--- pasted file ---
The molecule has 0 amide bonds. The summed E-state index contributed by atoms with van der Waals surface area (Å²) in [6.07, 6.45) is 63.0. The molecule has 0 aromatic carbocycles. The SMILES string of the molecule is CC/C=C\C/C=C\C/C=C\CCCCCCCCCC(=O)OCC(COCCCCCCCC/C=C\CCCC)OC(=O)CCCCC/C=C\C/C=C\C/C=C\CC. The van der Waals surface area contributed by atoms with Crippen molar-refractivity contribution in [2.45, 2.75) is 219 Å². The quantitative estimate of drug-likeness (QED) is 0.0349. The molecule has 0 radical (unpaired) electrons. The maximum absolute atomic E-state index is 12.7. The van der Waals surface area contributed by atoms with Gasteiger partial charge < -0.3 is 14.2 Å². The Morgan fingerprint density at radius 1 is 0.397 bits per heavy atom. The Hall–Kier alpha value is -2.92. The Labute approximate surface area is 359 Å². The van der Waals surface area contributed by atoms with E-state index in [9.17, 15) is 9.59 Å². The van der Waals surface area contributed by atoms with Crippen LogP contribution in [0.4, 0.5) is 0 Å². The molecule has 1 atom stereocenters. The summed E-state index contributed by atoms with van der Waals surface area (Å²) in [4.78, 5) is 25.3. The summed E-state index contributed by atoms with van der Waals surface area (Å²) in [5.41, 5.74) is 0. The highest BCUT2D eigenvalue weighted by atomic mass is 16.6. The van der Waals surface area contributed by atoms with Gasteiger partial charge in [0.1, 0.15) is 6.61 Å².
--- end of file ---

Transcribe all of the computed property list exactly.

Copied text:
The molecule has 0 amide bonds. The summed E-state index contributed by atoms with van der Waals surface area (Å²) in [6.07, 6.45) is 63.0. The molecule has 0 aromatic carbocycles. The SMILES string of the molecule is CC/C=C\C/C=C\C/C=C\CCCCCCCCCC(=O)OCC(COCCCCCCCC/C=C\CCCC)OC(=O)CCCCC/C=C\C/C=C\C/C=C\CC. The van der Waals surface area contributed by atoms with Crippen molar-refractivity contribution in [2.45, 2.75) is 219 Å². The quantitative estimate of drug-likeness (QED) is 0.0349. The molecule has 0 radical (unpaired) electrons. The maximum absolute atomic E-state index is 12.7. The van der Waals surface area contributed by atoms with Gasteiger partial charge < -0.3 is 14.2 Å². The Morgan fingerprint density at radius 1 is 0.397 bits per heavy atom. The Hall–Kier alpha value is -2.92. The Labute approximate surface area is 359 Å². The van der Waals surface area contributed by atoms with E-state index in [9.17, 15) is 9.59 Å². The van der Waals surface area contributed by atoms with Crippen LogP contribution in [0.4, 0.5) is 0 Å². The molecule has 1 atom stereocenters. The summed E-state index contributed by atoms with van der Waals surface area (Å²) in [4.78, 5) is 25.3. The summed E-state index contributed by atoms with van der Waals surface area (Å²) in [5.41, 5.74) is 0. The highest BCUT2D eigenvalue weighted by atomic mass is 16.6. The van der Waals surface area contributed by atoms with Gasteiger partial charge in [0.1, 0.15) is 6.61 Å².